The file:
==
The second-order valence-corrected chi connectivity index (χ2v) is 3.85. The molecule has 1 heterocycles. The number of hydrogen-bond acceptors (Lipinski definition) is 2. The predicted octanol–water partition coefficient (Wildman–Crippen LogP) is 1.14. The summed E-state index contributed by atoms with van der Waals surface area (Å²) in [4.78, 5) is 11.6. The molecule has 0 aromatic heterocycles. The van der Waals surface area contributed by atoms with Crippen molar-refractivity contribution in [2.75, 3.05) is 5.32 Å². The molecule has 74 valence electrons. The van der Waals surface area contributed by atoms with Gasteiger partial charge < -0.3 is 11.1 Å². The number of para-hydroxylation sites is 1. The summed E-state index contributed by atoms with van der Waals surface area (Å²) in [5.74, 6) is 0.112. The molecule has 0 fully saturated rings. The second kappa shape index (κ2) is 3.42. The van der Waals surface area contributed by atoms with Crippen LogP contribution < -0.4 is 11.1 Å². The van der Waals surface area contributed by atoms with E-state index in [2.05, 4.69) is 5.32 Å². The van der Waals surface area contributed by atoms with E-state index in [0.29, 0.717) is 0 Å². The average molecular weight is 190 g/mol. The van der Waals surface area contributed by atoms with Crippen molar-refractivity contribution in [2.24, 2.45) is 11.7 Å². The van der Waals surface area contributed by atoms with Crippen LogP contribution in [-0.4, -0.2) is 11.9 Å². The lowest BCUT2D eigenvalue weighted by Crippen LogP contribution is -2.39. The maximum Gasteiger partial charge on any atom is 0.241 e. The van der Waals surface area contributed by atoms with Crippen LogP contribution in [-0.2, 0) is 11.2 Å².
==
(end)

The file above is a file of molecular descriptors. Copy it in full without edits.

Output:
The second-order valence-corrected chi connectivity index (χ2v) is 3.85. The molecule has 1 heterocycles. The number of hydrogen-bond acceptors (Lipinski definition) is 2. The predicted octanol–water partition coefficient (Wildman–Crippen LogP) is 1.14. The summed E-state index contributed by atoms with van der Waals surface area (Å²) in [4.78, 5) is 11.6. The molecule has 0 aromatic heterocycles. The van der Waals surface area contributed by atoms with Crippen molar-refractivity contribution in [2.75, 3.05) is 5.32 Å². The molecule has 74 valence electrons. The van der Waals surface area contributed by atoms with Gasteiger partial charge < -0.3 is 11.1 Å². The number of para-hydroxylation sites is 1. The summed E-state index contributed by atoms with van der Waals surface area (Å²) in [5.74, 6) is 0.112. The molecule has 0 fully saturated rings. The second kappa shape index (κ2) is 3.42. The van der Waals surface area contributed by atoms with Crippen LogP contribution < -0.4 is 11.1 Å². The van der Waals surface area contributed by atoms with E-state index in [2.05, 4.69) is 5.32 Å². The van der Waals surface area contributed by atoms with E-state index in [0.29, 0.717) is 0 Å². The average molecular weight is 190 g/mol. The van der Waals surface area contributed by atoms with Crippen molar-refractivity contribution in [2.24, 2.45) is 11.7 Å². The van der Waals surface area contributed by atoms with Crippen LogP contribution in [-0.4, -0.2) is 11.9 Å². The lowest BCUT2D eigenvalue weighted by Crippen LogP contribution is -2.39. The maximum Gasteiger partial charge on any atom is 0.241 e. The van der Waals surface area contributed by atoms with Crippen LogP contribution in [-0.2, 0) is 11.2 Å².